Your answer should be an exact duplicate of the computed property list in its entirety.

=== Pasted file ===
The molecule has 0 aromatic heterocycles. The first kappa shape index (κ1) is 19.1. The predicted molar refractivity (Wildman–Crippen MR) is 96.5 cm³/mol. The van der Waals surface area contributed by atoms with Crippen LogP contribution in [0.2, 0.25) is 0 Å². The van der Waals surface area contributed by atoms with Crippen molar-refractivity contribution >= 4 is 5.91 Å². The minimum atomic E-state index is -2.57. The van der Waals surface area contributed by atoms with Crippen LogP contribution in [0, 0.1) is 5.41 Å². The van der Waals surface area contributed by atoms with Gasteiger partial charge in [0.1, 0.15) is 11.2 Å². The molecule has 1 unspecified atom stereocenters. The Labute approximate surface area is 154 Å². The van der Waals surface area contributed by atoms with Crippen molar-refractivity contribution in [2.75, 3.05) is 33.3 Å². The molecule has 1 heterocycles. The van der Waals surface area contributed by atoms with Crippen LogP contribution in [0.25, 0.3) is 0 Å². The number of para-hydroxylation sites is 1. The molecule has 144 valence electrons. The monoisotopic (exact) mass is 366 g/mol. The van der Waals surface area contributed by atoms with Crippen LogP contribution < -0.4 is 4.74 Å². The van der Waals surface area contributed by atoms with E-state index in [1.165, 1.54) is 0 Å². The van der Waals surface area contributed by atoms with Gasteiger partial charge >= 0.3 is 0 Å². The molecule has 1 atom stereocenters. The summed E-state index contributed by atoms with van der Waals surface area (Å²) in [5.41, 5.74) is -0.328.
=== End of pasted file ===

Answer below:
The molecule has 0 aromatic heterocycles. The first kappa shape index (κ1) is 19.1. The predicted molar refractivity (Wildman–Crippen MR) is 96.5 cm³/mol. The van der Waals surface area contributed by atoms with Crippen LogP contribution in [0.2, 0.25) is 0 Å². The van der Waals surface area contributed by atoms with Crippen molar-refractivity contribution >= 4 is 5.91 Å². The minimum atomic E-state index is -2.57. The van der Waals surface area contributed by atoms with Crippen LogP contribution in [0, 0.1) is 5.41 Å². The van der Waals surface area contributed by atoms with Gasteiger partial charge in [0.1, 0.15) is 11.2 Å². The molecule has 1 unspecified atom stereocenters. The Labute approximate surface area is 154 Å². The van der Waals surface area contributed by atoms with Crippen molar-refractivity contribution in [2.75, 3.05) is 33.3 Å². The molecule has 1 heterocycles. The van der Waals surface area contributed by atoms with Crippen LogP contribution in [0.25, 0.3) is 0 Å². The number of para-hydroxylation sites is 1. The molecule has 144 valence electrons. The monoisotopic (exact) mass is 366 g/mol. The van der Waals surface area contributed by atoms with Crippen LogP contribution < -0.4 is 4.74 Å². The van der Waals surface area contributed by atoms with E-state index in [1.165, 1.54) is 0 Å². The van der Waals surface area contributed by atoms with Gasteiger partial charge >= 0.3 is 0 Å². The molecule has 1 atom stereocenters. The summed E-state index contributed by atoms with van der Waals surface area (Å²) in [5.41, 5.74) is -0.328.